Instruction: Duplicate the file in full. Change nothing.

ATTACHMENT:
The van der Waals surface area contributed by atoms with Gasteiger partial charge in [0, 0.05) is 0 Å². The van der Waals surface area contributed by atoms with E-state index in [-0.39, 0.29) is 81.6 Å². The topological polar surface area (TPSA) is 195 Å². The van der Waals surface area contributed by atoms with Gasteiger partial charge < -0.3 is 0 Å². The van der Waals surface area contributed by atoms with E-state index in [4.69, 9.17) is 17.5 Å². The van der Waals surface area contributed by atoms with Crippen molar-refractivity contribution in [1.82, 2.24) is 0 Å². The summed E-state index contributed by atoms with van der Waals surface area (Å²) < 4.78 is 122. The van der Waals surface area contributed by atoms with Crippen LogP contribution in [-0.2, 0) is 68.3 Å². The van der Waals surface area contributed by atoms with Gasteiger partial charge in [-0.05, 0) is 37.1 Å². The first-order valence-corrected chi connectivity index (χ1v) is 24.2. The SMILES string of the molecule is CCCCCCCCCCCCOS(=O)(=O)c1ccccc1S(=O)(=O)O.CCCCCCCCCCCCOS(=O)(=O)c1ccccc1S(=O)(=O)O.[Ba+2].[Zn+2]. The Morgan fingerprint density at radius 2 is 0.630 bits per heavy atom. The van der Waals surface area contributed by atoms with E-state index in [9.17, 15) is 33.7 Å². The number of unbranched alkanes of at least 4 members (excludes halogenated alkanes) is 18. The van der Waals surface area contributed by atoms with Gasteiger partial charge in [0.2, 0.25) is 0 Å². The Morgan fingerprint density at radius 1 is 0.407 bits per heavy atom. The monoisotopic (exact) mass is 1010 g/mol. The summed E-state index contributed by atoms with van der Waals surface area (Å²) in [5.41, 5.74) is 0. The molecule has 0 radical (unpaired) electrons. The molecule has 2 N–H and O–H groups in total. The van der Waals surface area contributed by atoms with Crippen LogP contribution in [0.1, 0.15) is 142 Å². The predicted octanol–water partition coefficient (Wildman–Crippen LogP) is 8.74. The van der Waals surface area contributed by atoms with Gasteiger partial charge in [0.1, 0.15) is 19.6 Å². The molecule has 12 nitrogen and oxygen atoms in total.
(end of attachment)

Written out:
The van der Waals surface area contributed by atoms with Gasteiger partial charge in [0, 0.05) is 0 Å². The van der Waals surface area contributed by atoms with E-state index in [-0.39, 0.29) is 81.6 Å². The topological polar surface area (TPSA) is 195 Å². The van der Waals surface area contributed by atoms with Gasteiger partial charge < -0.3 is 0 Å². The van der Waals surface area contributed by atoms with E-state index in [4.69, 9.17) is 17.5 Å². The van der Waals surface area contributed by atoms with Crippen molar-refractivity contribution in [1.82, 2.24) is 0 Å². The summed E-state index contributed by atoms with van der Waals surface area (Å²) < 4.78 is 122. The van der Waals surface area contributed by atoms with Crippen LogP contribution in [-0.2, 0) is 68.3 Å². The van der Waals surface area contributed by atoms with Gasteiger partial charge in [-0.05, 0) is 37.1 Å². The first-order valence-corrected chi connectivity index (χ1v) is 24.2. The SMILES string of the molecule is CCCCCCCCCCCCOS(=O)(=O)c1ccccc1S(=O)(=O)O.CCCCCCCCCCCCOS(=O)(=O)c1ccccc1S(=O)(=O)O.[Ba+2].[Zn+2]. The Morgan fingerprint density at radius 2 is 0.630 bits per heavy atom. The van der Waals surface area contributed by atoms with E-state index in [9.17, 15) is 33.7 Å². The number of unbranched alkanes of at least 4 members (excludes halogenated alkanes) is 18. The van der Waals surface area contributed by atoms with Gasteiger partial charge in [0.2, 0.25) is 0 Å². The Morgan fingerprint density at radius 1 is 0.407 bits per heavy atom. The monoisotopic (exact) mass is 1010 g/mol. The summed E-state index contributed by atoms with van der Waals surface area (Å²) in [5.41, 5.74) is 0. The molecule has 0 radical (unpaired) electrons. The molecule has 2 N–H and O–H groups in total. The van der Waals surface area contributed by atoms with Crippen LogP contribution in [0.1, 0.15) is 142 Å². The predicted octanol–water partition coefficient (Wildman–Crippen LogP) is 8.74. The van der Waals surface area contributed by atoms with Gasteiger partial charge in [0.1, 0.15) is 19.6 Å². The molecule has 12 nitrogen and oxygen atoms in total.